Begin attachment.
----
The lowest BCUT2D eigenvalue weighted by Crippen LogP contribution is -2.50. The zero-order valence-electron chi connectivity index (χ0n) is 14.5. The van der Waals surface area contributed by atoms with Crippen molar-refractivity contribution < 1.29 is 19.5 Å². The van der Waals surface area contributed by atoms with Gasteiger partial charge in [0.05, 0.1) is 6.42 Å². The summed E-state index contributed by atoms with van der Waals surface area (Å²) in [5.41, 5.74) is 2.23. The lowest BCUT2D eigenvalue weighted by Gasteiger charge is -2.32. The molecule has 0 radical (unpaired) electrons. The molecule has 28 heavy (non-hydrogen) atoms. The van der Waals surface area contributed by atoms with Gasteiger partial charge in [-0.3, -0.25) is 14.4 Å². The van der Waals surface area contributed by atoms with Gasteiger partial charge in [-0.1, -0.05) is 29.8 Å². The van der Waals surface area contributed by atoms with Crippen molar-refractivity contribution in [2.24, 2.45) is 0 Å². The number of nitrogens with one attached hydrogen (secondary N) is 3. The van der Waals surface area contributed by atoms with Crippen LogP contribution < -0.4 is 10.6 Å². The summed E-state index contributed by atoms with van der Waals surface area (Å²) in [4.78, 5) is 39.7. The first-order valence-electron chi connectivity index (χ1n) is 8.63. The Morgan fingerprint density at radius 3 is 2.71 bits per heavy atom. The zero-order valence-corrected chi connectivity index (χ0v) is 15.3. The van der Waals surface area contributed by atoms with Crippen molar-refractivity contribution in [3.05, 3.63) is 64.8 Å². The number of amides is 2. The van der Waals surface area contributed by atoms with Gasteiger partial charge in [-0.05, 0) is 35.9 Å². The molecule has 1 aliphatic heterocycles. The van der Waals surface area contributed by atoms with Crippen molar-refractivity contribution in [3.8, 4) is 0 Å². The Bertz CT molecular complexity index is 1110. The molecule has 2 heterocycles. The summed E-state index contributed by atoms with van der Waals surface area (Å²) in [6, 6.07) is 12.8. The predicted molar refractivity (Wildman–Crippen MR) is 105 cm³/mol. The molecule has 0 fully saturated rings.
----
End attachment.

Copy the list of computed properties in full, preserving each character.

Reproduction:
The lowest BCUT2D eigenvalue weighted by Crippen LogP contribution is -2.50. The zero-order valence-electron chi connectivity index (χ0n) is 14.5. The van der Waals surface area contributed by atoms with Crippen molar-refractivity contribution < 1.29 is 19.5 Å². The van der Waals surface area contributed by atoms with Gasteiger partial charge in [0.05, 0.1) is 6.42 Å². The summed E-state index contributed by atoms with van der Waals surface area (Å²) in [5.41, 5.74) is 2.23. The lowest BCUT2D eigenvalue weighted by Gasteiger charge is -2.32. The molecule has 0 radical (unpaired) electrons. The molecule has 28 heavy (non-hydrogen) atoms. The van der Waals surface area contributed by atoms with Gasteiger partial charge in [-0.3, -0.25) is 14.4 Å². The van der Waals surface area contributed by atoms with Gasteiger partial charge in [-0.1, -0.05) is 29.8 Å². The van der Waals surface area contributed by atoms with Crippen molar-refractivity contribution in [2.24, 2.45) is 0 Å². The number of nitrogens with one attached hydrogen (secondary N) is 3. The van der Waals surface area contributed by atoms with Crippen LogP contribution < -0.4 is 10.6 Å². The summed E-state index contributed by atoms with van der Waals surface area (Å²) in [4.78, 5) is 39.7. The first-order valence-electron chi connectivity index (χ1n) is 8.63. The Morgan fingerprint density at radius 3 is 2.71 bits per heavy atom. The zero-order valence-corrected chi connectivity index (χ0v) is 15.3. The van der Waals surface area contributed by atoms with Crippen molar-refractivity contribution in [3.05, 3.63) is 64.8 Å². The number of amides is 2. The van der Waals surface area contributed by atoms with Gasteiger partial charge in [-0.05, 0) is 35.9 Å². The molecule has 1 aliphatic heterocycles. The van der Waals surface area contributed by atoms with Crippen molar-refractivity contribution in [3.8, 4) is 0 Å². The Bertz CT molecular complexity index is 1110. The molecule has 2 heterocycles. The summed E-state index contributed by atoms with van der Waals surface area (Å²) in [6, 6.07) is 12.8. The predicted molar refractivity (Wildman–Crippen MR) is 105 cm³/mol. The molecule has 0 fully saturated rings.